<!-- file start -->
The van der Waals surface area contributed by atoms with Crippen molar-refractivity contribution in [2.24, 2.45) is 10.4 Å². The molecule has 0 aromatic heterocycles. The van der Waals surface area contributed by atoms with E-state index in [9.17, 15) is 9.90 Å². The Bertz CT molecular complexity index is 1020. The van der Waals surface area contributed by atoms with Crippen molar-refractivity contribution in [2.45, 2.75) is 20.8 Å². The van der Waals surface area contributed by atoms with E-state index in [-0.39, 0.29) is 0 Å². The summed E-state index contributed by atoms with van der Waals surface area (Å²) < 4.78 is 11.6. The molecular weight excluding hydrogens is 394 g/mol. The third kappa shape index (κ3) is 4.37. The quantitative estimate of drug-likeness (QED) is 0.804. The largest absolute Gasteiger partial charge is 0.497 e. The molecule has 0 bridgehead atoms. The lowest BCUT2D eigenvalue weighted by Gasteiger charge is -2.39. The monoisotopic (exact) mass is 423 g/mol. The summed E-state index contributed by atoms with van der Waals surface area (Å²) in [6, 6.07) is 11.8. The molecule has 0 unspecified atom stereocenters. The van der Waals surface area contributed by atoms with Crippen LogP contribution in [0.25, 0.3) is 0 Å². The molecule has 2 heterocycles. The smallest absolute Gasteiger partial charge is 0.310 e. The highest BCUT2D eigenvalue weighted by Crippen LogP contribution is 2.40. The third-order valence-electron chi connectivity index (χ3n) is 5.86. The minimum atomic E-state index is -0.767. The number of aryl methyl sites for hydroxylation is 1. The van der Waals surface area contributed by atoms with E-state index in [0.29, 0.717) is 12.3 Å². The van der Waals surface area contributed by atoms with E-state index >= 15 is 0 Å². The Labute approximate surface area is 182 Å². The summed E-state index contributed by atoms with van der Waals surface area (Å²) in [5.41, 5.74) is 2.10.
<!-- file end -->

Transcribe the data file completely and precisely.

The van der Waals surface area contributed by atoms with Crippen molar-refractivity contribution in [2.24, 2.45) is 10.4 Å². The molecule has 0 aromatic heterocycles. The van der Waals surface area contributed by atoms with E-state index in [9.17, 15) is 9.90 Å². The Bertz CT molecular complexity index is 1020. The van der Waals surface area contributed by atoms with Crippen molar-refractivity contribution in [2.45, 2.75) is 20.8 Å². The van der Waals surface area contributed by atoms with E-state index in [-0.39, 0.29) is 0 Å². The summed E-state index contributed by atoms with van der Waals surface area (Å²) < 4.78 is 11.6. The molecular weight excluding hydrogens is 394 g/mol. The third kappa shape index (κ3) is 4.37. The quantitative estimate of drug-likeness (QED) is 0.804. The largest absolute Gasteiger partial charge is 0.497 e. The molecule has 0 bridgehead atoms. The lowest BCUT2D eigenvalue weighted by Gasteiger charge is -2.39. The monoisotopic (exact) mass is 423 g/mol. The summed E-state index contributed by atoms with van der Waals surface area (Å²) in [6, 6.07) is 11.8. The molecule has 0 unspecified atom stereocenters. The van der Waals surface area contributed by atoms with Crippen LogP contribution in [0.25, 0.3) is 0 Å². The molecule has 2 heterocycles. The smallest absolute Gasteiger partial charge is 0.310 e. The highest BCUT2D eigenvalue weighted by Crippen LogP contribution is 2.40. The third-order valence-electron chi connectivity index (χ3n) is 5.86. The minimum atomic E-state index is -0.767. The number of aryl methyl sites for hydroxylation is 1. The van der Waals surface area contributed by atoms with E-state index in [0.29, 0.717) is 12.3 Å². The van der Waals surface area contributed by atoms with E-state index >= 15 is 0 Å². The Labute approximate surface area is 182 Å². The summed E-state index contributed by atoms with van der Waals surface area (Å²) in [5.41, 5.74) is 2.10.